Ubuntu is a popular Linux-based distro but, like everything in life, it isn't perfect.
There's plenty that could be improved, both in terms of software and the way it goes about doing things.
Here's what we think would improve it.
1. Show how it helps
This was doing the rounds recently: "What many people don't understand about Linux development is that it's truly a team effort: Red Hat develops the kernel, Novell develops the applications, Debian does the packaging and Ubuntu takes the credit!"
It's a little unfair on Ubuntu, but maybe that's because it doesn't get credit for what it does contribute - such as making Linux more accessible for the masses. It should blow its own trumpet more.
2. Make better colour choices
What is it with Ubuntu's colour schemes? It's not just the drabness of some of the palettes - all the pretty colours were taken by the older distros - but the way it changes with each release.
Ubuntu seems to have used every possible shade of brown, from the darkest to ochre, with no apparent pattern, before switching to a strange aubergine shade. Some sort of consistency would be nice. That way, even if we didn't like the colour, we'd have time to get used to it.
3. Set up a home partition
I've complained about this in reviews before and got a quick response from Ubuntu, but nothing has ever convinced me that lumping your data files in the root partition is a good idea. Kludging the installer to delete parts of the root filesystem instead of formatting it to preserve /home shows why /home should be separate in the first place.
4. Lengthen the release cycle
The six-monthly release cycle, set for release by the last day of April and October each year, is a hindrance. Sure it builds anticipation, but it also forces developers to release code before it's ready. This affects commercial software, because companies have to plan marketing and advertising to coincide with the release.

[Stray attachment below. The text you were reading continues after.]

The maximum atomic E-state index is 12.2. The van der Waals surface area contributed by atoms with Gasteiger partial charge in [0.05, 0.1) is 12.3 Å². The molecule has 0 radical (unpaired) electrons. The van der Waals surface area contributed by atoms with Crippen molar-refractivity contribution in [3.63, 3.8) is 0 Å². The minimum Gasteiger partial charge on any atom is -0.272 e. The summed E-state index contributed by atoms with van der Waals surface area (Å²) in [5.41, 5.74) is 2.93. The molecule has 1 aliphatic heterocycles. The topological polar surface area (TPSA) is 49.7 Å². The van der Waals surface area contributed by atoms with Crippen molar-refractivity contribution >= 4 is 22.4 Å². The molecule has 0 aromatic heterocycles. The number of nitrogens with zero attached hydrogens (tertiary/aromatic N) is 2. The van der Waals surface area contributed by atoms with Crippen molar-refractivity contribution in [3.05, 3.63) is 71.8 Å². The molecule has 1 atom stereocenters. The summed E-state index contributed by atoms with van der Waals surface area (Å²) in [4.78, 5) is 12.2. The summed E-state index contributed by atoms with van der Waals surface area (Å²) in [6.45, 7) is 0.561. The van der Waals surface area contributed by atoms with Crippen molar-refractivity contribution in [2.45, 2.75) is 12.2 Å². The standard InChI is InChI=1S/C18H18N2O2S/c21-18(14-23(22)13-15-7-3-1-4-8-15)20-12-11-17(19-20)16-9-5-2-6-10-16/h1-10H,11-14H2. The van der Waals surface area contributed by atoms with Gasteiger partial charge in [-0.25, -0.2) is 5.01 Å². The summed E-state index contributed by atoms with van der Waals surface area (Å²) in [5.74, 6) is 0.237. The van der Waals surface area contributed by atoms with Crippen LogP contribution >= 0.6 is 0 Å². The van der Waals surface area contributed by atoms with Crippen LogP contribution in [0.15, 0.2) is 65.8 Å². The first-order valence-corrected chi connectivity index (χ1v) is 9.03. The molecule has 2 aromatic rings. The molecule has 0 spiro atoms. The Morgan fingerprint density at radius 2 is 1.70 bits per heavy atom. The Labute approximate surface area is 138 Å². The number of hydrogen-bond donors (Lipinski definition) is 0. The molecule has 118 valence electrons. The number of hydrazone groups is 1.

It also seems that Ubuntu is desperate to make each release distinct from the previous one in some way, be it with the colour scheme, button positions or default software choices. Free software should be more flexible. Releasing when it's ready works for Debian.
Now that the distro is so much more mature, a longer break between releases would enable Ubuntu to make the new additions it desires with more time for testing. It could even find itself releasing early, instead of frantically fixing ISO bugs at the eleventh hour.
5. Explain changes
Change for its own sake is pointless, and if you don't explain why you've changed something it'll be perceived as such. An upgrade installation, or a full installation over a previous Ubuntu, should open a list of changes and the reasons for them in a browser when first booted. Don't just move the buttons and hope we like it.
6. Try more user testing of new ideas
It's great to see a major distro experimenting with alternatives to established software, such as Wayland and Unity, but is a full distro release the place to try these out? Maybe Ubuntu should have some sort of testing branch, where users can get these changes before they make it into the full distro release.
This isn't the same as trying an alpha or beta release; this should be done before an idea even makes it into that branch.
7. Consider rolling releases
Fixed-point releases are good for marketing and promotion of a distro: awareness and interest each increase as a release date approaches. Plus they provide agreat excuse for Ubuntu release parties. But once your system is installed, fixed releases are more of a pain.
Yes, you can do a dist-upgrade with apt-get or Synaptic once the new release is out. But that's not the same as rolling releases where the latest packages are always available when you need them, not just after a new version release and not again until the next one.
8. Make Lubuntu official